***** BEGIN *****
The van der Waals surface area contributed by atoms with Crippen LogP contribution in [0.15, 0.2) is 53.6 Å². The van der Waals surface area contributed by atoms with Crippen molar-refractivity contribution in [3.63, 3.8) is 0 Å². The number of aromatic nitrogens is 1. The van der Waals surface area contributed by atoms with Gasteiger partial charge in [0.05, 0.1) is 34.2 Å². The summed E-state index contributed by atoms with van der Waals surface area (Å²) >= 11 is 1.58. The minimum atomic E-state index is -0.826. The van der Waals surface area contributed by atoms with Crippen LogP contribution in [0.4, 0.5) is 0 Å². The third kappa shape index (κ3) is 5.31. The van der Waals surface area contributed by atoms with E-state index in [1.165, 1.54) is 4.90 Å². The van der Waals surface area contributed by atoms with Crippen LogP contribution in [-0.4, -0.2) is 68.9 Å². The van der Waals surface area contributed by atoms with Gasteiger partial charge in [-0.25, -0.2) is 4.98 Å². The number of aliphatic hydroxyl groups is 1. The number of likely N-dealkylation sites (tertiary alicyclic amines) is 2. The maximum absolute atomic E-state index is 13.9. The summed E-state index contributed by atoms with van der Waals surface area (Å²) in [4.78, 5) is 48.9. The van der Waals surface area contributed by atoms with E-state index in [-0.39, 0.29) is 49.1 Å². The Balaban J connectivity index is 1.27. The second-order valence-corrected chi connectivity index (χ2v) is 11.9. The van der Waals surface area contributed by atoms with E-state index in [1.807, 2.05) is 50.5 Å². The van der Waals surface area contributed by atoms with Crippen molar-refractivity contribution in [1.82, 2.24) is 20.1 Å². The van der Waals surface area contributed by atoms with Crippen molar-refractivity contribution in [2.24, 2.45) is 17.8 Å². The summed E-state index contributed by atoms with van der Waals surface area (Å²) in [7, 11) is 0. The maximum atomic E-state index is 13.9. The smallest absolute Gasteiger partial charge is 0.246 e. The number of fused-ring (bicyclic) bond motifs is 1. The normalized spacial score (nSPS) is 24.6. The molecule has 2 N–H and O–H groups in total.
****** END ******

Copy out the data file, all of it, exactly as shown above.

The van der Waals surface area contributed by atoms with Crippen LogP contribution in [0.15, 0.2) is 53.6 Å². The van der Waals surface area contributed by atoms with Crippen molar-refractivity contribution in [3.63, 3.8) is 0 Å². The number of aromatic nitrogens is 1. The van der Waals surface area contributed by atoms with Gasteiger partial charge in [0.05, 0.1) is 34.2 Å². The summed E-state index contributed by atoms with van der Waals surface area (Å²) >= 11 is 1.58. The minimum atomic E-state index is -0.826. The van der Waals surface area contributed by atoms with Crippen LogP contribution in [0.4, 0.5) is 0 Å². The third kappa shape index (κ3) is 5.31. The van der Waals surface area contributed by atoms with E-state index in [1.165, 1.54) is 4.90 Å². The van der Waals surface area contributed by atoms with Crippen LogP contribution in [-0.4, -0.2) is 68.9 Å². The van der Waals surface area contributed by atoms with Gasteiger partial charge in [-0.25, -0.2) is 4.98 Å². The number of aliphatic hydroxyl groups is 1. The number of likely N-dealkylation sites (tertiary alicyclic amines) is 2. The maximum absolute atomic E-state index is 13.9. The summed E-state index contributed by atoms with van der Waals surface area (Å²) in [4.78, 5) is 48.9. The van der Waals surface area contributed by atoms with E-state index in [-0.39, 0.29) is 49.1 Å². The Balaban J connectivity index is 1.27. The second-order valence-corrected chi connectivity index (χ2v) is 11.9. The van der Waals surface area contributed by atoms with E-state index in [1.807, 2.05) is 50.5 Å². The van der Waals surface area contributed by atoms with Crippen molar-refractivity contribution in [1.82, 2.24) is 20.1 Å². The van der Waals surface area contributed by atoms with Crippen molar-refractivity contribution in [2.24, 2.45) is 17.8 Å². The summed E-state index contributed by atoms with van der Waals surface area (Å²) in [7, 11) is 0. The maximum atomic E-state index is 13.9. The smallest absolute Gasteiger partial charge is 0.246 e. The number of fused-ring (bicyclic) bond motifs is 1. The normalized spacial score (nSPS) is 24.6. The molecule has 2 N–H and O–H groups in total.